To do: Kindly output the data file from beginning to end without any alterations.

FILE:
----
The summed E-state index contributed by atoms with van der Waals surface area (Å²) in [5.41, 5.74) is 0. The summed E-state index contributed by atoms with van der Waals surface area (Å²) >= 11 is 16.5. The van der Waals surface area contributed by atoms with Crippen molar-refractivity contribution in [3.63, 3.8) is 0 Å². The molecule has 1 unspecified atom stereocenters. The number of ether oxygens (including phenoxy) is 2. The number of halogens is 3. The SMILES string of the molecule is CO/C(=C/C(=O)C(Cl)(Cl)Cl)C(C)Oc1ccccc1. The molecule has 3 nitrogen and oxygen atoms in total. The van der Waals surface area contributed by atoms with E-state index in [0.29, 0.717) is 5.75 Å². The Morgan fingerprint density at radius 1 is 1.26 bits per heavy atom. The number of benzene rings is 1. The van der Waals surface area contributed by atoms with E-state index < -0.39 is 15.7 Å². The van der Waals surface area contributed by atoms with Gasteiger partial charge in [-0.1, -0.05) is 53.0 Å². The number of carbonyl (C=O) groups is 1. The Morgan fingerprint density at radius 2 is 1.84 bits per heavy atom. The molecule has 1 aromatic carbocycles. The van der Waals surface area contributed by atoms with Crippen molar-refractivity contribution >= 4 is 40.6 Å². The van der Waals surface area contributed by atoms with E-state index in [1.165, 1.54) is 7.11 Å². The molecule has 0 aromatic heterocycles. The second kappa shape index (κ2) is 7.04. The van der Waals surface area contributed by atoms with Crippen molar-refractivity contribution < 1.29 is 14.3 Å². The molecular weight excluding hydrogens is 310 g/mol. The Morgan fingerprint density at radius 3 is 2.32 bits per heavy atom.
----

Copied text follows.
The summed E-state index contributed by atoms with van der Waals surface area (Å²) in [5.41, 5.74) is 0. The summed E-state index contributed by atoms with van der Waals surface area (Å²) >= 11 is 16.5. The van der Waals surface area contributed by atoms with Crippen molar-refractivity contribution in [3.63, 3.8) is 0 Å². The molecule has 1 unspecified atom stereocenters. The number of ether oxygens (including phenoxy) is 2. The number of halogens is 3. The SMILES string of the molecule is CO/C(=C/C(=O)C(Cl)(Cl)Cl)C(C)Oc1ccccc1. The molecule has 3 nitrogen and oxygen atoms in total. The van der Waals surface area contributed by atoms with E-state index in [0.29, 0.717) is 5.75 Å². The Morgan fingerprint density at radius 1 is 1.26 bits per heavy atom. The number of benzene rings is 1. The van der Waals surface area contributed by atoms with E-state index < -0.39 is 15.7 Å². The van der Waals surface area contributed by atoms with Gasteiger partial charge in [-0.1, -0.05) is 53.0 Å². The number of carbonyl (C=O) groups is 1. The Morgan fingerprint density at radius 2 is 1.84 bits per heavy atom. The molecule has 1 aromatic carbocycles. The van der Waals surface area contributed by atoms with Crippen molar-refractivity contribution >= 4 is 40.6 Å². The van der Waals surface area contributed by atoms with E-state index in [1.165, 1.54) is 7.11 Å². The molecule has 0 aromatic heterocycles. The second kappa shape index (κ2) is 7.04. The van der Waals surface area contributed by atoms with Crippen molar-refractivity contribution < 1.29 is 14.3 Å². The molecular weight excluding hydrogens is 310 g/mol. The Morgan fingerprint density at radius 3 is 2.32 bits per heavy atom.